Starting with Windows Server 2003, administrators have been able to redirect the server's console to a remote desktop session. This is referred to as session zero, and it is invoked like this:
mstsc /v:servername /console
Now that we're accustomed to this connection opportunity, Windows Server 2008 has removed the session zero connection option.
While the console redirection was a nice way to connect to a server when the existing two sessions were in use, it had its limitations. The number one problem with session zero is interactive device driver installations that occur via a plug and play enumeration of multiple devices. This most frequently occurs when adding multi-port serial adapters, a USB hub with multiple ports, or any other device that has a controller and subsequent individual devices. The root device would install correctly, but whenever the individual ports were enumerated, this functionality would not work correctly via a console redirected remote desktop session.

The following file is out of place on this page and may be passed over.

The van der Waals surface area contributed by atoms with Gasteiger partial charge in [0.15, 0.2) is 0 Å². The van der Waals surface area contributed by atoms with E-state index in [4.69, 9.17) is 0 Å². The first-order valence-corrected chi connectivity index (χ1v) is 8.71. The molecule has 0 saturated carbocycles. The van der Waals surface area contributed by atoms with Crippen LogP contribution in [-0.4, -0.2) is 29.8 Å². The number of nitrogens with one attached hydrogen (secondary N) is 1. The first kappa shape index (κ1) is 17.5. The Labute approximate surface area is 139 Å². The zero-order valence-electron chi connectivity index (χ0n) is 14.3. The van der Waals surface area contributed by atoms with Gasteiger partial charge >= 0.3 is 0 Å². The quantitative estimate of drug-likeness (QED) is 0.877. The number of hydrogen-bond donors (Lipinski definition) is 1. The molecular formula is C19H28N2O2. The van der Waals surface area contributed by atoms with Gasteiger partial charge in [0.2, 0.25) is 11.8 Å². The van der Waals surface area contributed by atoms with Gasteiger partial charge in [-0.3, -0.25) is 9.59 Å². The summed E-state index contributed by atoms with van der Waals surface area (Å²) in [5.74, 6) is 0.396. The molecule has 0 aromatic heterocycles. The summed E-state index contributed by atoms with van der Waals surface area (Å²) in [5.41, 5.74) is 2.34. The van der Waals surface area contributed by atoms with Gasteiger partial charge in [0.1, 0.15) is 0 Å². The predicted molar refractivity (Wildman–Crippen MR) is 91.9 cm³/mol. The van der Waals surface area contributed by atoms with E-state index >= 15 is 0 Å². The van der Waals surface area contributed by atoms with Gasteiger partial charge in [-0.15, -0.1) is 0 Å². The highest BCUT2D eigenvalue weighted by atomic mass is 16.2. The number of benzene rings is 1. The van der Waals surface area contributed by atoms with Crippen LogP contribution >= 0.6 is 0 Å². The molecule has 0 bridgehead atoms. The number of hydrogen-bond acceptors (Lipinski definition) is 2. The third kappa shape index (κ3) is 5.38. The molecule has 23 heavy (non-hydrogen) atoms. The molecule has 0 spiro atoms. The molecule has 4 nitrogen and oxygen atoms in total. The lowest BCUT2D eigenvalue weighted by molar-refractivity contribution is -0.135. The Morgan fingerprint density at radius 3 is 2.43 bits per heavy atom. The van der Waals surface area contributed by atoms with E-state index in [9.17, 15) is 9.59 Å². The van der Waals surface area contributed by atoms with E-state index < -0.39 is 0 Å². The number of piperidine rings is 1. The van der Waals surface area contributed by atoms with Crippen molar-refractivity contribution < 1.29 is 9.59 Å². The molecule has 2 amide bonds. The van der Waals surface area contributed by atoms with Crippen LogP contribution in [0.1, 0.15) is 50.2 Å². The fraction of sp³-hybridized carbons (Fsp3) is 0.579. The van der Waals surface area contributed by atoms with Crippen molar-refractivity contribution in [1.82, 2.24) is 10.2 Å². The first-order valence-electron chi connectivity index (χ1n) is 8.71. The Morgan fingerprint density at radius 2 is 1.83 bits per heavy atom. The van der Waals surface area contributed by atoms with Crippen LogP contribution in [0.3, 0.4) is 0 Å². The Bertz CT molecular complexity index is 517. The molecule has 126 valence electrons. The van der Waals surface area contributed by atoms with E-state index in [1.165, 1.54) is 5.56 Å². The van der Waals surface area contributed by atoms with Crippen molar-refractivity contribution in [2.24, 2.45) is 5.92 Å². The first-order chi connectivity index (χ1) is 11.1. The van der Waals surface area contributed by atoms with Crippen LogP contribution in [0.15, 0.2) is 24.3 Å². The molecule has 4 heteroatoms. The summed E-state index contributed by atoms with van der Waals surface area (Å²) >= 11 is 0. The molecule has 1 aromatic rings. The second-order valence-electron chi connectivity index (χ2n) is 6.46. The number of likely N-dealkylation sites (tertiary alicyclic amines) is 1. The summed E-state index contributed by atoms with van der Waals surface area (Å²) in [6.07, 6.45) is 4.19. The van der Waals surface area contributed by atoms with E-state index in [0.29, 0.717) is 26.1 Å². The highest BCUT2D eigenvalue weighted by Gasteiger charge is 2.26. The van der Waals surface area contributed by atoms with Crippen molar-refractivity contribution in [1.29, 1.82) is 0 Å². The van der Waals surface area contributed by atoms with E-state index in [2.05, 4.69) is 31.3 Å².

True console access is still best served by device extension mechanisms (such as a keyboard/video/mouse device), hardware controller (such as the Dell DRAC, HP iLO, VNC, pcAnywhere, DameWare), or other products that do a true console redirection.
If you attempt to connect to a Windows Server 2008 system with the /console parameter, it will ignore that option and pass the session on for a connection.
For the newest version of the remote desktop client software (6.1), the /admin parameter is a new feature, but it doesn't really change much based on how administrators have used remote desktop over the years. These changes are outlined in the Microsoft KB article 947723.
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Rick Vanover is a software strategy specialist for Veeam Software, based in Columbus, Ohio. Rick has years of IT experience and focuses on virtualization, Windows-based server administration, and system hardware.